Lastly, if anyone had comforted me with the assurance that things would turn out ok, it would have provided me with tremendous strength, and maybe more importantly, hope. So let me say it explicitly: You will be okay, and things will get better, but you must be willing to seek help unyieldingly. You will face many setbacks, but never lose hope. With persistence comes happiness greater than you could have ever imagined.
GETTING (AND GIVING) SUPPORT
Learning to let myself be vulnerable has been instrumental to my recovery. The sooner you’re willing to open up to others for support, the sooner that support will take you farther than you could ever take yourself. Your health and well-being are too valuable to let your ego or fear of embarrassment get in the way of asking for help.
Unfortunately, we live in a time where support isn’t always guaranteed when you talk about your mental illness. For myself, results have gone from disastrous to incredibly therapeutic. I’ve lost jobs, I’ve lost friends, and I’ve seen others go through the same because of the mental illness stigma. I’ve also gained relationships and connections deeper and stronger than I could have ever imagined. In opening up to others, it’s too easy to let your setbacks discourage you. Despite the missteps, I’d take opening up over keeping things a secret every single time.
Friends can be among your most powerful allies in your recovery if you let them, and they often want to be. Something as simple as checking to see how you’re doing can be an easy task for them, but can make a world of difference for you. If you find that your closest friends aren’t willing to support you in your most vulnerable and weak states, then it may be time to seriously rethink your friendships. Life is too short to waste your time with those who will not support you.
However, we still live in times where mental illness can be a difficult topic for most. If your friends are uncomfortable when you bring up the topic, it could be the stigma or a lack of understanding more than anything else. Seldom will someone have the same insight into mental illness as one who has experienced it first-hand. Be patient. They likely don’t have the breadth of knowledge or awareness about mental health issues that you do.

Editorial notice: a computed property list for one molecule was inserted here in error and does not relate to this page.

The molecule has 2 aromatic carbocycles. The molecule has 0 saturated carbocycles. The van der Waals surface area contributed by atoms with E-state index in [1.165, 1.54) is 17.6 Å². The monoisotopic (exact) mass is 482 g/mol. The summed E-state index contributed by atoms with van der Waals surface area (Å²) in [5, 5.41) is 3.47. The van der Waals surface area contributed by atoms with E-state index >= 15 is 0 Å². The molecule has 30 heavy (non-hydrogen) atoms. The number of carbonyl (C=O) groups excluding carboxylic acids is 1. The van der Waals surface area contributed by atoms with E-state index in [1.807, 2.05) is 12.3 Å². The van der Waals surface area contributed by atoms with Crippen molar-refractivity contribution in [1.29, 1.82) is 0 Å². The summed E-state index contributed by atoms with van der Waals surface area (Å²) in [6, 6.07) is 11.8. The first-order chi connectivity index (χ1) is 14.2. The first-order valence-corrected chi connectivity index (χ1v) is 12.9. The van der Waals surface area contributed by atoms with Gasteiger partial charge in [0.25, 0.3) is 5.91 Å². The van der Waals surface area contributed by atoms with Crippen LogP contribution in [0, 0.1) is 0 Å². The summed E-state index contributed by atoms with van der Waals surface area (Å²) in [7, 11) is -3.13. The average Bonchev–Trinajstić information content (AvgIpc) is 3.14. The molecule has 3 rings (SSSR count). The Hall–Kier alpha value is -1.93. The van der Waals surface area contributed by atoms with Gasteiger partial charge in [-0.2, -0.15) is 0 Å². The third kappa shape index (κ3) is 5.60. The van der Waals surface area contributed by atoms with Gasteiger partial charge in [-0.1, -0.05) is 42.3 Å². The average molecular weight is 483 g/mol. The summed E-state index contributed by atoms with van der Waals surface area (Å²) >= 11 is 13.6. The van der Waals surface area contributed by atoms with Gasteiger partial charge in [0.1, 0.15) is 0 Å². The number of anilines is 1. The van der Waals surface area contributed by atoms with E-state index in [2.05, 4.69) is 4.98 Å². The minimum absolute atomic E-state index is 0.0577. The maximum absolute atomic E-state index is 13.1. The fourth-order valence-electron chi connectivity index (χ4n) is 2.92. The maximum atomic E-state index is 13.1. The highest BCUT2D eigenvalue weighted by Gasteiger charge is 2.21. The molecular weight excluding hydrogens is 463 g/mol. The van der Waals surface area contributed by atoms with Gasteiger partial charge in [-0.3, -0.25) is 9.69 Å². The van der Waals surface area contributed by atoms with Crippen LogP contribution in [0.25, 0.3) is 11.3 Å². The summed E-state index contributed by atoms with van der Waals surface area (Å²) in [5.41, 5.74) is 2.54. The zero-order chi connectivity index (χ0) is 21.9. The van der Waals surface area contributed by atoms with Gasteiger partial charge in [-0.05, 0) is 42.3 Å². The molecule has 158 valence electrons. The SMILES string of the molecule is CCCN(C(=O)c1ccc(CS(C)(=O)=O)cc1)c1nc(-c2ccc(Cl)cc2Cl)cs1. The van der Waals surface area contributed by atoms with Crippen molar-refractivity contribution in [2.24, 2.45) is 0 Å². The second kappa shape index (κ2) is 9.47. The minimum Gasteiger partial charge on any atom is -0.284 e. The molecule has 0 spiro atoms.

If someone opens up to you about mental illness, it means something beautiful: they trust you with their vulnerability. Thank them for it, and don’t underestimate the power of these four simple words: “I care about you.” Listen to them non-judgmentally and with an open heart. You may not understand everything they’re going through, and that’s ok. The most important thing you can do is to try.
Don’t ever be caught in the trap of feeling like your struggles aren’t worth talking about with others. These types of conversations can lead to some of the biggest steps in your recovery journey. Not only do you open yourself up to support, but you create an opportunity to deepen your relationships with others. Unbeknownst to you, they may be suffering from struggles of their own, and you could be providing the opportunity to open up that person has been waiting for.
It’s been six years and I still haven’t completely recovered, and I may never. However, what I have now is much more important: a life full of meaning, purpose, and fulfillment. I have been able to take the worst experience of my life and transform it into a positive one of even greater magnitude, and I feel like I am only just beginning. My greatest hope is that you may do the same.
Special thanks to Angi E., Jason M., Spencer Y., Brett Z., the U of A Res Life team, and my many friends and family for all the support that made this possible.
R. Bennett is an undergraduate psychology student in his final year of study. In his spare time, he teaches mindfulness meditation for stress reduction to students on campus. He’s passionate about using his own experiences with mental illness to help others find their own paths towards greater happiness and well-being.
Creative Commons photograph courtesy of st_gleam on Flickr